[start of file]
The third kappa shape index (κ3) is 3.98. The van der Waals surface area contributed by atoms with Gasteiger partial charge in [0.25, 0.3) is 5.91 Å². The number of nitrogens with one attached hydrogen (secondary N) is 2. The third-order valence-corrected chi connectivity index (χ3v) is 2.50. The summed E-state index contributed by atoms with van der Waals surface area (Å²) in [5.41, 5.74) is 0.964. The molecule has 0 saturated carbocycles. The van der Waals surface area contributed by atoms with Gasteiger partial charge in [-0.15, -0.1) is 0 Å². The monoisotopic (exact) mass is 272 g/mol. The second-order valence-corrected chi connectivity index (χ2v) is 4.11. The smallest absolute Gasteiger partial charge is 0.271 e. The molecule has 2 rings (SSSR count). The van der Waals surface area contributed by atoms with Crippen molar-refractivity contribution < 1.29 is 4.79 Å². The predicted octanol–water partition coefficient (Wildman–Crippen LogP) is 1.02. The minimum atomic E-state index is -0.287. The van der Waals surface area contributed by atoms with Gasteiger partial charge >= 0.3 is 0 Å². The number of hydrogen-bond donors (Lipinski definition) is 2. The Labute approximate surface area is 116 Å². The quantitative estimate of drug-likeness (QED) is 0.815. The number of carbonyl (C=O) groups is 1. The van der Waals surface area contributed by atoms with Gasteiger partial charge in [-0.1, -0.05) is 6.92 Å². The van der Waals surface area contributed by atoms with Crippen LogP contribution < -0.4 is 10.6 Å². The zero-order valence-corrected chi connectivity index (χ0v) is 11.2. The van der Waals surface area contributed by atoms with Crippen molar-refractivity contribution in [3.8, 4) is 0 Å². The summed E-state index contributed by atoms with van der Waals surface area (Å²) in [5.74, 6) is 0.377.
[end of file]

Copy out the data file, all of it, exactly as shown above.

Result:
The third kappa shape index (κ3) is 3.98. The van der Waals surface area contributed by atoms with Gasteiger partial charge in [0.25, 0.3) is 5.91 Å². The number of nitrogens with one attached hydrogen (secondary N) is 2. The third-order valence-corrected chi connectivity index (χ3v) is 2.50. The summed E-state index contributed by atoms with van der Waals surface area (Å²) in [5.41, 5.74) is 0.964. The molecule has 0 saturated carbocycles. The van der Waals surface area contributed by atoms with Gasteiger partial charge in [-0.15, -0.1) is 0 Å². The monoisotopic (exact) mass is 272 g/mol. The second-order valence-corrected chi connectivity index (χ2v) is 4.11. The smallest absolute Gasteiger partial charge is 0.271 e. The molecule has 2 rings (SSSR count). The van der Waals surface area contributed by atoms with Crippen molar-refractivity contribution < 1.29 is 4.79 Å². The predicted octanol–water partition coefficient (Wildman–Crippen LogP) is 1.02. The minimum atomic E-state index is -0.287. The van der Waals surface area contributed by atoms with Gasteiger partial charge >= 0.3 is 0 Å². The number of hydrogen-bond donors (Lipinski definition) is 2. The Labute approximate surface area is 116 Å². The quantitative estimate of drug-likeness (QED) is 0.815. The number of carbonyl (C=O) groups is 1. The van der Waals surface area contributed by atoms with Gasteiger partial charge in [-0.1, -0.05) is 6.92 Å². The van der Waals surface area contributed by atoms with Crippen LogP contribution < -0.4 is 10.6 Å². The zero-order valence-corrected chi connectivity index (χ0v) is 11.2. The van der Waals surface area contributed by atoms with Crippen molar-refractivity contribution in [3.8, 4) is 0 Å². The summed E-state index contributed by atoms with van der Waals surface area (Å²) in [5.74, 6) is 0.377.